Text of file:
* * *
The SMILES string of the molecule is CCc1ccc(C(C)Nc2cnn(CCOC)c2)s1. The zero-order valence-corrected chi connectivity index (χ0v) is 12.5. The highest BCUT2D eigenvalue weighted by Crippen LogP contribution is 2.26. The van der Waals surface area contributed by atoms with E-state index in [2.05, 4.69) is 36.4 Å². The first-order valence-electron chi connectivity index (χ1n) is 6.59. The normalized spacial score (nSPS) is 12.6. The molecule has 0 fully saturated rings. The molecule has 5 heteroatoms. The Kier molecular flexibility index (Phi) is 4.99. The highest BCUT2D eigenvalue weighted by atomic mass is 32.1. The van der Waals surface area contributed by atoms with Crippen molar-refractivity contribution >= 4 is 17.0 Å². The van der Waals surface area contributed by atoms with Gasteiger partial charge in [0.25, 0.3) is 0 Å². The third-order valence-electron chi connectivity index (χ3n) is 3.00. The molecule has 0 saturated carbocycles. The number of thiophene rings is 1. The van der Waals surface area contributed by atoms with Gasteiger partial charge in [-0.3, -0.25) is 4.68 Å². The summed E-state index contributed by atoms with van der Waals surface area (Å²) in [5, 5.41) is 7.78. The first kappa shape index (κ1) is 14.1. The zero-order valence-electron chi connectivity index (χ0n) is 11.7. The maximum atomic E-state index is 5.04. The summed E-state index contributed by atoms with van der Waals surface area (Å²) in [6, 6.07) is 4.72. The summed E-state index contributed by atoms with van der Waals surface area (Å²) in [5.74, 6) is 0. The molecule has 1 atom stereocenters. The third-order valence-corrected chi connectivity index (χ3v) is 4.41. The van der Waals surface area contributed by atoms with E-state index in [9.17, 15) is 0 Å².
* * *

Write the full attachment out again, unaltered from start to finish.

The SMILES string of the molecule is CCc1ccc(C(C)Nc2cnn(CCOC)c2)s1. The zero-order valence-corrected chi connectivity index (χ0v) is 12.5. The highest BCUT2D eigenvalue weighted by Crippen LogP contribution is 2.26. The van der Waals surface area contributed by atoms with E-state index in [2.05, 4.69) is 36.4 Å². The first-order valence-electron chi connectivity index (χ1n) is 6.59. The normalized spacial score (nSPS) is 12.6. The molecule has 0 fully saturated rings. The molecule has 5 heteroatoms. The Kier molecular flexibility index (Phi) is 4.99. The highest BCUT2D eigenvalue weighted by atomic mass is 32.1. The van der Waals surface area contributed by atoms with Crippen molar-refractivity contribution >= 4 is 17.0 Å². The van der Waals surface area contributed by atoms with Gasteiger partial charge in [0.25, 0.3) is 0 Å². The third-order valence-electron chi connectivity index (χ3n) is 3.00. The molecule has 0 saturated carbocycles. The number of thiophene rings is 1. The van der Waals surface area contributed by atoms with Gasteiger partial charge in [-0.3, -0.25) is 4.68 Å². The summed E-state index contributed by atoms with van der Waals surface area (Å²) in [5, 5.41) is 7.78. The first kappa shape index (κ1) is 14.1. The zero-order valence-electron chi connectivity index (χ0n) is 11.7. The maximum atomic E-state index is 5.04. The summed E-state index contributed by atoms with van der Waals surface area (Å²) in [6, 6.07) is 4.72. The summed E-state index contributed by atoms with van der Waals surface area (Å²) in [5.74, 6) is 0. The molecule has 1 atom stereocenters. The third-order valence-corrected chi connectivity index (χ3v) is 4.41. The van der Waals surface area contributed by atoms with E-state index in [9.17, 15) is 0 Å².